iPhone sales have been on a downward trajectory for a few quarters now. When releasing its Q2 financial report Apple glossed over the news that this is now a two year losing streak on iPhone sales in Q2.
Tim Cook did respond to questions about the iPhone's "disappointing" performance in a candid manner - blaming customers waiting for the iPhone 8 for slower than hoped for sales.
The thing is, Cook was only half right and he placed the blame incorrectly too. iPhone sales are only really down in China - and Apple's decision to go with a weak iPhone 7 upgrade is the real reason why.
China is a special case market. People who buy iPhones do so not because of any inherent preference for the iPhone, rather it's a visible statement of wealth. Chinese customers with cash look to flaunt it through the things they own which are beyond the reach of 99% of their countrymen.
Imagine a whole class of people with the mindset of Harry Enfield's Loadsamoney character.
So when the iPhone 6 arrived, with its new design and obviously new and desirable looks, there was a mad rush to get hold of one in China. You'll remember stories of Chinese buyers queuing outside Apple Stores in the West, in order to buy and then sell on iPhone 6 handsets to grey importers to resell in China.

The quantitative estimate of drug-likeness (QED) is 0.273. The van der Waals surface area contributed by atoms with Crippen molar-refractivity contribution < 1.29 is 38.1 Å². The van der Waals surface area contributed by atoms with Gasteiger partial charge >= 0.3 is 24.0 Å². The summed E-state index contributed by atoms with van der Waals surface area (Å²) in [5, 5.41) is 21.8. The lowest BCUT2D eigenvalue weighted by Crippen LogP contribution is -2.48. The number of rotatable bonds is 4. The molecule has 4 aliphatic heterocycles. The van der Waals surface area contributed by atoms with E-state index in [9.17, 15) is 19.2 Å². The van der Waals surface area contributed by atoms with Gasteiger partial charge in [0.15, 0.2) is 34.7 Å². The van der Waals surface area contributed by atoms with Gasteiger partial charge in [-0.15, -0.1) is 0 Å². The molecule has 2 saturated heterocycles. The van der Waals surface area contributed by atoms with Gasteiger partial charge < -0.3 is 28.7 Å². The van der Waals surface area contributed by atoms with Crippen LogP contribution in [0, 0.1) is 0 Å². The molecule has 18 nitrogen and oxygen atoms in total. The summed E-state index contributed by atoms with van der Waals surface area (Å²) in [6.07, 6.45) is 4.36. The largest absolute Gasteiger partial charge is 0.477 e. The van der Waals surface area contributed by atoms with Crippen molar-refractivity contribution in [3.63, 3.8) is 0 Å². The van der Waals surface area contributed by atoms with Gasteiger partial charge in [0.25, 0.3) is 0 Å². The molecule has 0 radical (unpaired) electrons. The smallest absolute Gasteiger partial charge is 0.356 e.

When the iPhone 6S arrived sales cooled a little. Yes, it was still an iPhone, but nobody could tell if it was new or not, and if it wasn't obviously new it wasn't as desirable. When the iPhone 7 arrived sporting basically the same design as the 6 it was inevitable that sales would continue to slide.
Fortunately for Apple the ongoing migration from Android to iPhone in mature markets like the US, Japan and the UK have masked these falls for the most part.
So what Tim Cook should have said was that a poor decision made in the planning of the iPhone 7 means Apple left a lot of sales on the table in China. If Apple were just releasing an iPhone 7S in September then the outlook would continue to be poor.
Apple almost certainly won't just launch the 7S though, there's strong evidence that it will release a significantly redesigned handset as well as, or instead of the iPhone 7S.
When it does that will signal a massive and aggressive increase in demand from Chinese buyers, pushing sales to a new all-time high. In effect iPhone sales will be limited only by the number of device Apple can manufacture.
The trend may be down, but there's an almighty turnaround coming, further proving that the smartphone market is heading towards, not away from, Apple.